To satisfy customer expectations on stock availability and delivery times and ensure a consistent brand experience, retailers, their suppliers and their logistics providers must integrate and automate the sharing of order and fulfilment data, he says.
Ronald Teijken, manufacturing and logistics industry marketing executive, Sterling Commerce, agrees that SCE has been affected by the increased demand for home deliveries. “One of the key elements of successful order fulfilment is the ability to capture the customer order through a flexible and innovative order management system – one that talks to all channels and inventory levels seamlessly and integrates to the complete fulfilment process to complete the whole order-to-deliver process,” he says.
He points to reverse logistics as an area of focus being driven forward by the growth in e-commerce and home deliveries. He says companies are upping their reverse logistics services as a result, and investing in SCE systems to help facilitate these order flows.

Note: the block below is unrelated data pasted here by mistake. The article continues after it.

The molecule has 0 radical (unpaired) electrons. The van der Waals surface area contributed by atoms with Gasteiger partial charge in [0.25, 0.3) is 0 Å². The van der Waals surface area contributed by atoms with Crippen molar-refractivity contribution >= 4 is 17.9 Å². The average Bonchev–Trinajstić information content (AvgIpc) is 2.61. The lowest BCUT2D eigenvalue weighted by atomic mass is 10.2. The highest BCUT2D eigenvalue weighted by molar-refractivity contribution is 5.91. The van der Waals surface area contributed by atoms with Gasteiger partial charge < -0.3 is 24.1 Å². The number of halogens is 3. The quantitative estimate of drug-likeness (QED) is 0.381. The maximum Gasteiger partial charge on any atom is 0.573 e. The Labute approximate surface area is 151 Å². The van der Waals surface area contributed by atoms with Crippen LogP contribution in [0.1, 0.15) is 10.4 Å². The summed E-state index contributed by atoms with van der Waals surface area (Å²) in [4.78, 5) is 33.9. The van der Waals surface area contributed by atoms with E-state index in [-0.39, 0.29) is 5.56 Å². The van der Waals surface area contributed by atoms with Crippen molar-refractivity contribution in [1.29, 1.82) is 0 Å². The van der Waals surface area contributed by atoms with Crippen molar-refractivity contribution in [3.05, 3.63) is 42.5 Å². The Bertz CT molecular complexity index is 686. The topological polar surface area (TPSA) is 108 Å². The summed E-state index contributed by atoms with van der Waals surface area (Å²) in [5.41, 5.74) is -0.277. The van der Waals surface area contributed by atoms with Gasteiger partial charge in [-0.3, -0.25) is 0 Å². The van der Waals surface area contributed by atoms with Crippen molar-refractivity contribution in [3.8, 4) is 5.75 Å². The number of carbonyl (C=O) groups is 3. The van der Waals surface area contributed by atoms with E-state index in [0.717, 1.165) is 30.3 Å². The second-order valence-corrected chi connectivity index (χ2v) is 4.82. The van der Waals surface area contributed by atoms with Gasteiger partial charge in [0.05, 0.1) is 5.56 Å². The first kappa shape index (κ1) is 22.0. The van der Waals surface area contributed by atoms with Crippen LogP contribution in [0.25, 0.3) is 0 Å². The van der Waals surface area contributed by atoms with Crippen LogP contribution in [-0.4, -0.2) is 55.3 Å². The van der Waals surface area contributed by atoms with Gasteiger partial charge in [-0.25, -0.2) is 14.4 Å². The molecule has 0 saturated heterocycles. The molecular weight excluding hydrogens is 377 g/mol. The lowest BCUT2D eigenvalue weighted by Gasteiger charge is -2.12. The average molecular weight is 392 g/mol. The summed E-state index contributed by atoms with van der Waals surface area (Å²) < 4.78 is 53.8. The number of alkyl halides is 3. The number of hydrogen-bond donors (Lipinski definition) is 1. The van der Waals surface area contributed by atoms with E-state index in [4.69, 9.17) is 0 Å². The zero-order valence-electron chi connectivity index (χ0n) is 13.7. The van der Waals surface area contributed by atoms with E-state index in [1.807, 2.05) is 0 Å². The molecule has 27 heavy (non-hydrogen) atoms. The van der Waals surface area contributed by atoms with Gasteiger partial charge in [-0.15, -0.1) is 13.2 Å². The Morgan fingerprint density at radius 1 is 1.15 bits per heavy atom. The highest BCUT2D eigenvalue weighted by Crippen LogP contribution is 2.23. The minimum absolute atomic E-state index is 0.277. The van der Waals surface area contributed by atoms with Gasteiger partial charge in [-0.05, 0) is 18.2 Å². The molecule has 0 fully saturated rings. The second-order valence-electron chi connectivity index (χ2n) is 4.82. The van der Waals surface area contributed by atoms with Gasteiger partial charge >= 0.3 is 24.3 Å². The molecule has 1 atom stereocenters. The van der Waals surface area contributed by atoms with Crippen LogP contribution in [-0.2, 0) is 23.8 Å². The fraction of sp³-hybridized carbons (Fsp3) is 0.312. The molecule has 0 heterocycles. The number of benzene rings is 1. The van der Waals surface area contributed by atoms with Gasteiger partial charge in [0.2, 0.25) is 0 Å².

The rise of online ordering and home deliveries is driving demand for customer-driven delivery time windows. Anthony Munro-Martin, business development director at VSc Solutions, reckons customising delivery time windows has become a key focus for companies, who are looking to both cut costs and boost competitive edge.
“These may seem two contradictory requests, but we have found it to be possible,” he says. “Accurate, on-time deliveries and control of damaged and returned goods is vital to improving customer service and reducing claims.”
He points to its work with Wickes as an example. The DIY retailer has slashed its operating costs by £250,000 a year, and streamlined its delivery service, since rolling out electronic proof of delivery, vehicle tracking and integrated performance management systems.
Munro-Martin adds that this enabled the company to narrow its delivery time window from a whole day to a few hours. As a result it saw a 20 per cent reduction in late delivery claims from its customers.